Cancer survivor back in race for Mesa County sheriff

By Ron Bain (Editor of Western Slope Watchdog, republished by permission)

GRAND JUNCTION – Cancer survivor John Pennington – who ended his bid to become Mesa County’s sheriff last year to contend with the disease – is back in the race, challenging current State Senator Steve King for the Republican nomination.

“A politician I’m not, but you have to have a little courage and face what’s going on in our country,” said Pennington, who takes issue with King’s legislation that gave the Secret Service and other federal agencies police power in Colorado.

Pennington, a former U.S. Marine guard, observed that King scored an “F” in the Principles of Liberty group’s rating of state legislators.

“Steve King has demonstrated on several occasions that he’s sort of a big government shill, he’s kind of a sell-out,” Pennington said. “Very authoritarian – I think he would fall right into the militarization of our local police forces and sheriff’s offices as if he was putting on a hat.”

With a three-term limit on the sheriff’s office, King will be sheriff for 12 years if he gets elected, he predicted.

Pennington is opposed to many aspects of the federal government’s policies, including the war on drugs.

“It’s done nothing but create a black market and bring unsavory individuals into our communities,” Pennington said. “We’ve got more agencies and more agents.”

King, on the other hand, introduced four separate unsuccessful bills into the state legislature to put severe limits on driving under the influence of THC, something that the voters of Colorado enacted with Amendment 64.

Pennington said he believes he can get 30 percent of the delegate votes at the March 22 county assembly, which will place him on the primary ballot with King. He spoke to many of those GOP delegates at the county caucus, he said, and got an overall favorable response.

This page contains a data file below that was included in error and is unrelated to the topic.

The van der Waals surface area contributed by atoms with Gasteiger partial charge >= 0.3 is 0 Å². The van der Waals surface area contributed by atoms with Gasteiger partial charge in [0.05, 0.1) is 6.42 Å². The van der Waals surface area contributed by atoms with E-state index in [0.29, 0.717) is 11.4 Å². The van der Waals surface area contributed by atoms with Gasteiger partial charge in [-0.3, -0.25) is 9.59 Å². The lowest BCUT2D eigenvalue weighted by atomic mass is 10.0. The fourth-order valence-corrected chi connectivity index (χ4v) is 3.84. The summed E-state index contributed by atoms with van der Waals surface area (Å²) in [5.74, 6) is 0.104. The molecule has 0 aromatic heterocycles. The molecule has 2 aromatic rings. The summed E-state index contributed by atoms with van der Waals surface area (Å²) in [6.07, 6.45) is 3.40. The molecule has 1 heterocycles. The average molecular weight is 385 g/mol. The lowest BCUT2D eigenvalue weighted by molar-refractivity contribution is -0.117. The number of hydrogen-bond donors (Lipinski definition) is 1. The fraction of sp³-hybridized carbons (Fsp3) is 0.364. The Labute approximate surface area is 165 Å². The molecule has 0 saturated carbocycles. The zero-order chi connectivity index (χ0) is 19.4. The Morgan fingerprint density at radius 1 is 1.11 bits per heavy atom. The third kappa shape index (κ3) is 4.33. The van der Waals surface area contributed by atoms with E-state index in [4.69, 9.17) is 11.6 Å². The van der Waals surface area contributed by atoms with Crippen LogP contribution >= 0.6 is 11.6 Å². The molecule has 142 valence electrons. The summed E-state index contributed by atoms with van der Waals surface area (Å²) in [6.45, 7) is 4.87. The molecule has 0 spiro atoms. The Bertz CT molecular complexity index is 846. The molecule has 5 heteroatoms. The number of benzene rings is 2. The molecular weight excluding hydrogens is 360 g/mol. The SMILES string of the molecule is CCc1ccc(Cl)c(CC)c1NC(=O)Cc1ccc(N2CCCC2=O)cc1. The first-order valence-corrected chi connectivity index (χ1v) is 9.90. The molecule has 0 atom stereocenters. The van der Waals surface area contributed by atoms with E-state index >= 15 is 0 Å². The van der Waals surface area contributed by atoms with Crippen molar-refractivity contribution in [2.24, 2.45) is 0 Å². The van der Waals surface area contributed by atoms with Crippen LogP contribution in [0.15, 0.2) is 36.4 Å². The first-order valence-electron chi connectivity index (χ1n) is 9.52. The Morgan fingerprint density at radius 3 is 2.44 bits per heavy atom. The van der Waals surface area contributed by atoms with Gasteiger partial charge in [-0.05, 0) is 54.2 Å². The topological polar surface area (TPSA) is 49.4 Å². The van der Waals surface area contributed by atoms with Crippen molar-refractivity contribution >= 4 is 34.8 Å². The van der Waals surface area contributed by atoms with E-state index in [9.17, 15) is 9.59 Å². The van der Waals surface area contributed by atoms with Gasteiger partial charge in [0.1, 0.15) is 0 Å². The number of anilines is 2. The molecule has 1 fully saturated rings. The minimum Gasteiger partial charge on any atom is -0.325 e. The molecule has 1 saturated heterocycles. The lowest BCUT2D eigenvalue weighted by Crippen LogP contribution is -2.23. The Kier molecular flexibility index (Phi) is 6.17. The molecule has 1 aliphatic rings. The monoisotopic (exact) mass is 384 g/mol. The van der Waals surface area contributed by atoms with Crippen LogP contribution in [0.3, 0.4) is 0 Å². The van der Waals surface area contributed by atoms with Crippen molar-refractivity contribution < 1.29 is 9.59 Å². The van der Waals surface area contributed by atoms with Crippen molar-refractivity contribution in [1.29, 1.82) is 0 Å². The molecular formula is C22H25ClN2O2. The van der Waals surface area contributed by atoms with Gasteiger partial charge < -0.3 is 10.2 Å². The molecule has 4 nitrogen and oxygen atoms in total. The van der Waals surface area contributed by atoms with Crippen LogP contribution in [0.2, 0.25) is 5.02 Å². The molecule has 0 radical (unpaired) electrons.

“They do respond to the talk about liberty and a return to Constitutional principles,” Pennington said.

Law enforcement “has gotten away from the community, to protect and serve, to outside the community to harass and convict,” he said. “I don’t feel particularly protected or served when we have these militarized machines of war driving around in our streets. I don’t see any Soviet troops or Chinese troops that are armed moving in on us.”

Mesa County sheriff’s deputies have better things to do with their time than write speeding tickets, Pennington said.

“It’s an indirect tax,” he said. “I don’t know where that money goes. I don’t think that’s the purview of the sheriff’s office.”

Other than his experience as a Marine guard protecting the U.S. embassy in Islamabad, Pakistan, Pennington does not have law enforcement experience. He’s a former social worker who now makes his living as a freelance driller in Colorado’s oil fields. He would be taking a pay cut to become sheriff.

“I’ve never chased any crooks down dark holes,” he said. “I give you both houses of Congress as an example of too much experience.”

Pennington said he would operate the Mesa County Sheriff’s Office from a Constitutional perspective, comparing his stance to that of the Constitutional/Oath Keepers sheriff movement started by former Sheriff Richard Mack of Graham County, Ariz.


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